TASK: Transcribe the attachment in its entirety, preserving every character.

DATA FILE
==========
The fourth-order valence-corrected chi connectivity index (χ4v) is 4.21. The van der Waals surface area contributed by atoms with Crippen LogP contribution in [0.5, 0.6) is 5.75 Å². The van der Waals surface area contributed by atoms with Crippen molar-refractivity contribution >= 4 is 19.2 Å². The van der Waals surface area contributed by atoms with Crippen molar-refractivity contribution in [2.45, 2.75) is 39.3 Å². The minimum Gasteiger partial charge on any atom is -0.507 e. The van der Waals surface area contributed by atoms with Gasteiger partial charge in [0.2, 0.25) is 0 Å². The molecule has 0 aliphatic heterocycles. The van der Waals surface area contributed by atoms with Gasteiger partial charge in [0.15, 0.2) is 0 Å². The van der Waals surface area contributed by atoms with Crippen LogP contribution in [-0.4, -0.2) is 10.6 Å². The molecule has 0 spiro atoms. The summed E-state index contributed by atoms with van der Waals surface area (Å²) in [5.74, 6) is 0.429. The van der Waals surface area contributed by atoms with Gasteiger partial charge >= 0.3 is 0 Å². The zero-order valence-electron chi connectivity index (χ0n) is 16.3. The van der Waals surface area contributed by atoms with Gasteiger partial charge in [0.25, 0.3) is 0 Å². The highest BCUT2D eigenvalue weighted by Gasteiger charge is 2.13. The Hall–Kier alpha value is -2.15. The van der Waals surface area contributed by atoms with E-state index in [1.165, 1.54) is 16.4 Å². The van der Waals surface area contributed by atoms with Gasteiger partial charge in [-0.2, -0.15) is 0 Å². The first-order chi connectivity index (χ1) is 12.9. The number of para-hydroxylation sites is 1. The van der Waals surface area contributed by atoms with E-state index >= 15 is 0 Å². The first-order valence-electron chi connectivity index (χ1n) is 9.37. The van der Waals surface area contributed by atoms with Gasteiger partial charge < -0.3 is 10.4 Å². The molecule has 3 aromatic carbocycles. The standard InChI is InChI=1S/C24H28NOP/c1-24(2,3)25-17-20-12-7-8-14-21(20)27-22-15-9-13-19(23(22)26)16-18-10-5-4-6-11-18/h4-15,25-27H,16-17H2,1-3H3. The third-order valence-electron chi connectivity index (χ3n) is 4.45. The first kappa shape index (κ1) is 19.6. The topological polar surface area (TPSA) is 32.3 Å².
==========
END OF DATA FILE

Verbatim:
The fourth-order valence-corrected chi connectivity index (χ4v) is 4.21. The van der Waals surface area contributed by atoms with Crippen LogP contribution in [0.5, 0.6) is 5.75 Å². The van der Waals surface area contributed by atoms with Crippen molar-refractivity contribution >= 4 is 19.2 Å². The van der Waals surface area contributed by atoms with Crippen molar-refractivity contribution in [2.45, 2.75) is 39.3 Å². The minimum Gasteiger partial charge on any atom is -0.507 e. The van der Waals surface area contributed by atoms with Gasteiger partial charge in [0.2, 0.25) is 0 Å². The molecule has 0 aliphatic heterocycles. The van der Waals surface area contributed by atoms with Gasteiger partial charge in [0.15, 0.2) is 0 Å². The van der Waals surface area contributed by atoms with Crippen LogP contribution in [-0.4, -0.2) is 10.6 Å². The molecule has 0 spiro atoms. The summed E-state index contributed by atoms with van der Waals surface area (Å²) in [5.74, 6) is 0.429. The van der Waals surface area contributed by atoms with Gasteiger partial charge >= 0.3 is 0 Å². The zero-order valence-electron chi connectivity index (χ0n) is 16.3. The van der Waals surface area contributed by atoms with Gasteiger partial charge in [0.25, 0.3) is 0 Å². The highest BCUT2D eigenvalue weighted by Gasteiger charge is 2.13. The Hall–Kier alpha value is -2.15. The van der Waals surface area contributed by atoms with E-state index in [1.165, 1.54) is 16.4 Å². The van der Waals surface area contributed by atoms with Gasteiger partial charge in [-0.2, -0.15) is 0 Å². The first-order chi connectivity index (χ1) is 12.9. The number of para-hydroxylation sites is 1. The van der Waals surface area contributed by atoms with E-state index >= 15 is 0 Å². The first-order valence-electron chi connectivity index (χ1n) is 9.37. The van der Waals surface area contributed by atoms with Gasteiger partial charge < -0.3 is 10.4 Å². The molecule has 3 aromatic carbocycles. The standard InChI is InChI=1S/C24H28NOP/c1-24(2,3)25-17-20-12-7-8-14-21(20)27-22-15-9-13-19(23(22)26)16-18-10-5-4-6-11-18/h4-15,25-27H,16-17H2,1-3H3. The third-order valence-electron chi connectivity index (χ3n) is 4.45. The first kappa shape index (κ1) is 19.6. The topological polar surface area (TPSA) is 32.3 Å².